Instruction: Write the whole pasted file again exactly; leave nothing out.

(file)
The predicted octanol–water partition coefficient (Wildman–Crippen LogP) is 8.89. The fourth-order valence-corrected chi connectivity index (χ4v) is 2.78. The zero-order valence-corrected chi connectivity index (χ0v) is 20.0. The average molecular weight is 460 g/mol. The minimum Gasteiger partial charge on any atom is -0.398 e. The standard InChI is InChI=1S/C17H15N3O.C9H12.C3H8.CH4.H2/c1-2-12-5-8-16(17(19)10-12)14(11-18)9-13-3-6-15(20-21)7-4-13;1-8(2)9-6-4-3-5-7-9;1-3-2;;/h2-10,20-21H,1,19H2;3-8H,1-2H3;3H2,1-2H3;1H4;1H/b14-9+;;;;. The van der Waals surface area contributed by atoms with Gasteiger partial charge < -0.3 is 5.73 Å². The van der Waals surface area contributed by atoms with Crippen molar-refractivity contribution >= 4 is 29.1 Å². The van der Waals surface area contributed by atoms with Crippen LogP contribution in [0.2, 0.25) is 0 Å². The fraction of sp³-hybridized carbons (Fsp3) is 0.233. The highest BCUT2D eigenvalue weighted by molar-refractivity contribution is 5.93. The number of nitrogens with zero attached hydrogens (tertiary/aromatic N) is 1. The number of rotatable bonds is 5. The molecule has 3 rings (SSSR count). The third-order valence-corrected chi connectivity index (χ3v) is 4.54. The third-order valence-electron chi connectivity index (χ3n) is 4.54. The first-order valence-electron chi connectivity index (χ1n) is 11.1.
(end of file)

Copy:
The predicted octanol–water partition coefficient (Wildman–Crippen LogP) is 8.89. The fourth-order valence-corrected chi connectivity index (χ4v) is 2.78. The zero-order valence-corrected chi connectivity index (χ0v) is 20.0. The average molecular weight is 460 g/mol. The minimum Gasteiger partial charge on any atom is -0.398 e. The standard InChI is InChI=1S/C17H15N3O.C9H12.C3H8.CH4.H2/c1-2-12-5-8-16(17(19)10-12)14(11-18)9-13-3-6-15(20-21)7-4-13;1-8(2)9-6-4-3-5-7-9;1-3-2;;/h2-10,20-21H,1,19H2;3-8H,1-2H3;3H2,1-2H3;1H4;1H/b14-9+;;;;. The van der Waals surface area contributed by atoms with Gasteiger partial charge < -0.3 is 5.73 Å². The van der Waals surface area contributed by atoms with Crippen molar-refractivity contribution >= 4 is 29.1 Å². The van der Waals surface area contributed by atoms with Crippen LogP contribution in [0.2, 0.25) is 0 Å². The fraction of sp³-hybridized carbons (Fsp3) is 0.233. The highest BCUT2D eigenvalue weighted by molar-refractivity contribution is 5.93. The number of nitrogens with zero attached hydrogens (tertiary/aromatic N) is 1. The number of rotatable bonds is 5. The molecule has 3 rings (SSSR count). The third-order valence-corrected chi connectivity index (χ3v) is 4.54. The third-order valence-electron chi connectivity index (χ3n) is 4.54. The first-order valence-electron chi connectivity index (χ1n) is 11.1.